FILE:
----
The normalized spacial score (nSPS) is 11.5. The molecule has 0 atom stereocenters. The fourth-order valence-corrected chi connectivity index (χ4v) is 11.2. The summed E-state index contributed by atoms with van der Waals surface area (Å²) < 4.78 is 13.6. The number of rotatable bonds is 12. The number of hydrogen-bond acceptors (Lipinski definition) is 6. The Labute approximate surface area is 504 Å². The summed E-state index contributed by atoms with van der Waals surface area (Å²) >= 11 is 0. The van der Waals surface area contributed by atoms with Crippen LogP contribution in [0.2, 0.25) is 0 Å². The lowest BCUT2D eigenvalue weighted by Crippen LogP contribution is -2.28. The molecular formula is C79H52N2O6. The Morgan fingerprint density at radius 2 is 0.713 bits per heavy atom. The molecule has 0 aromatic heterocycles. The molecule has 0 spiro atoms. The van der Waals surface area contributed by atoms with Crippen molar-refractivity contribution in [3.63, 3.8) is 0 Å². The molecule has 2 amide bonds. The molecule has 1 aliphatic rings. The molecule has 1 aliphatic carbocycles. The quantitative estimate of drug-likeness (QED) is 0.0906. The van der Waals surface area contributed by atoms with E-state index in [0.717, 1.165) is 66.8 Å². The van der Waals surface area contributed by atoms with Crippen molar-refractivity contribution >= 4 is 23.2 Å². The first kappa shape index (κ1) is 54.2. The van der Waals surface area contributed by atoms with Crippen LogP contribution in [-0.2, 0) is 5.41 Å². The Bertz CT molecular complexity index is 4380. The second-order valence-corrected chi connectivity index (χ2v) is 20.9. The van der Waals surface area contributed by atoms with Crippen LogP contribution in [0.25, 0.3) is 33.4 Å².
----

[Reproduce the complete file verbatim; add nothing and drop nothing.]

The normalized spacial score (nSPS) is 11.5. The molecule has 0 atom stereocenters. The fourth-order valence-corrected chi connectivity index (χ4v) is 11.2. The summed E-state index contributed by atoms with van der Waals surface area (Å²) < 4.78 is 13.6. The number of rotatable bonds is 12. The number of hydrogen-bond acceptors (Lipinski definition) is 6. The Labute approximate surface area is 504 Å². The summed E-state index contributed by atoms with van der Waals surface area (Å²) >= 11 is 0. The van der Waals surface area contributed by atoms with Crippen LogP contribution in [0.2, 0.25) is 0 Å². The lowest BCUT2D eigenvalue weighted by Crippen LogP contribution is -2.28. The molecular formula is C79H52N2O6. The Morgan fingerprint density at radius 2 is 0.713 bits per heavy atom. The molecule has 0 aromatic heterocycles. The molecule has 0 spiro atoms. The van der Waals surface area contributed by atoms with Crippen molar-refractivity contribution in [3.63, 3.8) is 0 Å². The molecule has 2 amide bonds. The molecule has 1 aliphatic rings. The molecule has 1 aliphatic carbocycles. The quantitative estimate of drug-likeness (QED) is 0.0906. The van der Waals surface area contributed by atoms with E-state index in [0.717, 1.165) is 66.8 Å². The van der Waals surface area contributed by atoms with Crippen molar-refractivity contribution >= 4 is 23.2 Å². The first kappa shape index (κ1) is 54.2. The van der Waals surface area contributed by atoms with Crippen LogP contribution in [-0.2, 0) is 5.41 Å². The Bertz CT molecular complexity index is 4380. The second-order valence-corrected chi connectivity index (χ2v) is 20.9. The van der Waals surface area contributed by atoms with Crippen LogP contribution in [0.25, 0.3) is 33.4 Å².